Hi readers! I’m aware that it’s been a very long time since I’ve written about food. Trust me when I say that it doesn’t mean that my love for food has abated any less, nor have my taste buds just about dropped out of my mouth and left me due to all the abuse I inflict on it.
Summerlicious and Winterlicious have long been staples of the city, drawing me to Toronto long before I could feasibly imagine living here. The prospect of expensive food at hella cheap prices lured me, along with the possibility of my taste buds being mind blown by the work of true professionals at work. As I have grown older however, I have also grown more spoilt; for instance, I can now name at least three varieties of red wine
(I exaggerate but do I, really?).
Taking advantage of this knowledge on a fantastically sunny afternoon, I sipped at my
$7 glass of Chianti. Greeted by a lovely server who reminded me of Missandei from
‘Game of Thrones,’ (this is a gross estimation, I’m usually terrible at these things) the aura in the restaurant felt light and relaxed. You could tell the servers were probably relieved after a lunch rush; for instance, Missandei got serenaded with ‘Marry You’ by Bruno Mars by another waiter, so there was that.
Our first visitor to the table, the housemade and cured Atlantic Salmon, arrived served with blood orange, pink peppercorns, and microgreens. The microgreens turned out to be more of a wet fennel salad doused in vinaigrette that provided a nicely crunchy element; while the blood orange (that I mistook as pomelo) added a lovely citrus to the dish with a touch of fleur de sel delicately sprinkled about the plate to offset its sweetness.
The salmon was prepared perfectly, and almost sashimi-like in its freshness, but admittedly a bit overwhelmed by its companions. Nevertheless, I ended up admitting to my lunch mate that I was in a relationship with this dish (as I was with almost every other dish that I’ve loved in my life, so far). Bread (not warm, alas, but still appreciated) was also provided, but was unfortunately a bit greasy and salty with fleur de sel vigorously sprinkled on top. You could really tell they liked their salt here.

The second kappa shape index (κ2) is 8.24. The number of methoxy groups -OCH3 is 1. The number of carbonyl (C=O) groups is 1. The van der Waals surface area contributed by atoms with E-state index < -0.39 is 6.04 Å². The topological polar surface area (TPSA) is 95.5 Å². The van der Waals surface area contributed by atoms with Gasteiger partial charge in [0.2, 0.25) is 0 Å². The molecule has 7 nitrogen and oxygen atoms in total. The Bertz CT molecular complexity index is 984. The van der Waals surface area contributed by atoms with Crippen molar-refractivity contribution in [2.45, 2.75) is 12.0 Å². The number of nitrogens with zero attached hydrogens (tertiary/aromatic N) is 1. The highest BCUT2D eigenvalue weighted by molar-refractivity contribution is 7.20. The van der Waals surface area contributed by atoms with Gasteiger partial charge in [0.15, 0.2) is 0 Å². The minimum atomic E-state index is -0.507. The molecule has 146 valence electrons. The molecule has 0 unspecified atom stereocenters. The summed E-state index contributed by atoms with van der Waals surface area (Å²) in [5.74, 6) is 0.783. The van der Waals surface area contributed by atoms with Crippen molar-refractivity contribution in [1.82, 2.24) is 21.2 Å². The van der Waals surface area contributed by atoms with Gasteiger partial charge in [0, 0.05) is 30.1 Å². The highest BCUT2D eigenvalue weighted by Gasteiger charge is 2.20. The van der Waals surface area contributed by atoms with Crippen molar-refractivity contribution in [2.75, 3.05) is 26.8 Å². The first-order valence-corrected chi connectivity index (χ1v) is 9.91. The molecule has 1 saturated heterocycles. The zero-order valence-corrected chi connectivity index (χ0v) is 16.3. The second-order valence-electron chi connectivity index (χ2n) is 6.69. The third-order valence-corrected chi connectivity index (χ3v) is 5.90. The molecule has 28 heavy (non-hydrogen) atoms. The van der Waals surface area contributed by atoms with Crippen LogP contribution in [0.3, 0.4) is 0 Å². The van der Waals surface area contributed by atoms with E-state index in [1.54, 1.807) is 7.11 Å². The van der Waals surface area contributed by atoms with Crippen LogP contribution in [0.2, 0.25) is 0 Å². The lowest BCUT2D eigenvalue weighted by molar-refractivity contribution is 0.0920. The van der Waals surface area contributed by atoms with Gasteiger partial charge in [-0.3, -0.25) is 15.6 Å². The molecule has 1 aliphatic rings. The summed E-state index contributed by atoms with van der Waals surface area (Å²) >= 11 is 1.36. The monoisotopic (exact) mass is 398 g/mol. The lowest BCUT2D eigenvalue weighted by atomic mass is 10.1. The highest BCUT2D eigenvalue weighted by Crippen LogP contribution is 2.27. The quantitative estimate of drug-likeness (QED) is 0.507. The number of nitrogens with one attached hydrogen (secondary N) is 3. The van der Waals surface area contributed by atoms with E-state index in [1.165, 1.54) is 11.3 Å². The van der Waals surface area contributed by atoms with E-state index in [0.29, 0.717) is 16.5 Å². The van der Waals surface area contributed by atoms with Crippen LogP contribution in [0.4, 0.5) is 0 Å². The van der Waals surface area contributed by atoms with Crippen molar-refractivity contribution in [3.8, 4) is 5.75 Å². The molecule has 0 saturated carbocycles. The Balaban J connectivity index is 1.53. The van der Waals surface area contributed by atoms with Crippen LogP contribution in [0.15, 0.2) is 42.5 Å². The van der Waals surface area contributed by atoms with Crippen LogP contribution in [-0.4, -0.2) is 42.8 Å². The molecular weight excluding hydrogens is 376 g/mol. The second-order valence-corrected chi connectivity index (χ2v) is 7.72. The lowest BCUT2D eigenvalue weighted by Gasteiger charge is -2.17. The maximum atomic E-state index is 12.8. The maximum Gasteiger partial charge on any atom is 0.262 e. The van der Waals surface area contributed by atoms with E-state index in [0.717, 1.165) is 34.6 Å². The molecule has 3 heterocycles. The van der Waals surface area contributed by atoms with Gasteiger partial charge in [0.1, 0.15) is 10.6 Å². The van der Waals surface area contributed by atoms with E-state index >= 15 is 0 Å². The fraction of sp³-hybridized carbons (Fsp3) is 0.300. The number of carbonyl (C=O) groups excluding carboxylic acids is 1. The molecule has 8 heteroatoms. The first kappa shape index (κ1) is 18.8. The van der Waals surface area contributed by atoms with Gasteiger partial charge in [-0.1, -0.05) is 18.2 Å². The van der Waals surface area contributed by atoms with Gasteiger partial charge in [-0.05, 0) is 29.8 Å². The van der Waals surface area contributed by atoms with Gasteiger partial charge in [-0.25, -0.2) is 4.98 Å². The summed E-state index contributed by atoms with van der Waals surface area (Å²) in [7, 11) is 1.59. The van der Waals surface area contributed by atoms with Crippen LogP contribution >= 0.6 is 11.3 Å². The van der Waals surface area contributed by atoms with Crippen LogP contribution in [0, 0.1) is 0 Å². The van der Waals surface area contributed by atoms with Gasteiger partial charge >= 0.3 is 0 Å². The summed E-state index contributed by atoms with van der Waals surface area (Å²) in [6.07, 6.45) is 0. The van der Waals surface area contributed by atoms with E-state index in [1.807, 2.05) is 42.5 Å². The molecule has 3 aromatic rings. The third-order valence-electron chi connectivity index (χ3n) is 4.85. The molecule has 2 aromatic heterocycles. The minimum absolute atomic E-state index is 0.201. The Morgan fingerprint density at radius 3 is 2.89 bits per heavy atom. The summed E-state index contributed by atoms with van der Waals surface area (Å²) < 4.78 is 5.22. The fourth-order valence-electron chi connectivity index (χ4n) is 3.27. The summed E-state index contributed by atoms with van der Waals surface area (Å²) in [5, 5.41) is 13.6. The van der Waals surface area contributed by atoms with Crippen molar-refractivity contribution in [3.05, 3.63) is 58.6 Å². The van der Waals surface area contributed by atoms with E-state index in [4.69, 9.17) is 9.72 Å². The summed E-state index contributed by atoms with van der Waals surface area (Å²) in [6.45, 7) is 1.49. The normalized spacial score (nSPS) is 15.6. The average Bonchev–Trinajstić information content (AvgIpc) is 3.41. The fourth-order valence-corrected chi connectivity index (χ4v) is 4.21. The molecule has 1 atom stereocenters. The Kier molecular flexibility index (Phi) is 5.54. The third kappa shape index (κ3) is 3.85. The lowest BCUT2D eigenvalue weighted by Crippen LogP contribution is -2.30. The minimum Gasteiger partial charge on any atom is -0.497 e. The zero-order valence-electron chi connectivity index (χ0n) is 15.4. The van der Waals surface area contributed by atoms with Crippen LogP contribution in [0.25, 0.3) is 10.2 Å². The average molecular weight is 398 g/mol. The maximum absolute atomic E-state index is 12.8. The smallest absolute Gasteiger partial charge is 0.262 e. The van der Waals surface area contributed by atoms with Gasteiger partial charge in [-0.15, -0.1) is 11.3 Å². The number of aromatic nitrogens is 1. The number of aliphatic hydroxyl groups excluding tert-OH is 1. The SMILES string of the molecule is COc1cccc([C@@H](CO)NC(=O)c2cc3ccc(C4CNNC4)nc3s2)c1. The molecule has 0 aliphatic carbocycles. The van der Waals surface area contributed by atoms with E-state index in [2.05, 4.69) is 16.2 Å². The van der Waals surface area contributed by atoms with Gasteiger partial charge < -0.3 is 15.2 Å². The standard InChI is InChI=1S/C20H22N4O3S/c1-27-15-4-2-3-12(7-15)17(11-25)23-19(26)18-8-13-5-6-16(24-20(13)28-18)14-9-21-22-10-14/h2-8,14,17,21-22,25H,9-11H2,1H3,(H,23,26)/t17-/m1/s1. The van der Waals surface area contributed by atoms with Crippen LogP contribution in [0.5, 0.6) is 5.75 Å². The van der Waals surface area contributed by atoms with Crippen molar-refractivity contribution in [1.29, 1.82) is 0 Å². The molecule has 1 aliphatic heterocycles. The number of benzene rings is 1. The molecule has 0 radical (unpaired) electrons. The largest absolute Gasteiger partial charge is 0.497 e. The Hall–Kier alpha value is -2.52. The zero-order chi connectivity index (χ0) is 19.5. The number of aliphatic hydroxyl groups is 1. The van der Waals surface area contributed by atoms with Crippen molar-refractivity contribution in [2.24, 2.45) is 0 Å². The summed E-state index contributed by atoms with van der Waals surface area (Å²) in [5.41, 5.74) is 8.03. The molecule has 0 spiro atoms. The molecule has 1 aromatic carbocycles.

Next, the pizza, a Napoli vegetarian with tomato, various cheeses, garlic, and oregano. The crust was frankly the best part of the whole pizza as the rest of it (as you can probably tell) was a little bit plain and overall too subtle for my liking. The dough however, you could tell, was fired in a brick oven, saving the pizza from otherwise apparent disgrace and raising its standard from mediocre to eh, this is pretty good. The bright chunks of tomato also provided some much needed brightness to the pizza, and the portion was generous; leftovers are basically music to a student’s ears.
Finally, the desserts, because what would a good Italian meal be without them? Seeking out to be a little bit more adventurous, I ordered the Italian Trifle, served with strawberry mascarpone cream and white chocolate shavings. Sadly, the dessert was the weakest part of the whole meal, with not much variety between the different layers. The mascarpone cream, instead of being light, was rather heavy, resembling more of a greek yogurt than anything else. I disappointingly tried not to eye my neighbour’s gelato too much as he wolfed it down.
During Summerlicious, one always hopes to be introduced to a revelation, a food experience they’d want to talk about for a while afterwards. CIBO Wine Bar sadly, although solid, falls just short of satisfying my foodie expectations; although you do get what you’d expect for $18, which is a moderately safe and enjoyable experience.
From the Author:
Along with being a designer/artist by day, I also love wondering what and where I'm going to eat next. I'll go out and eat with you - just don't call me a 'foodie.'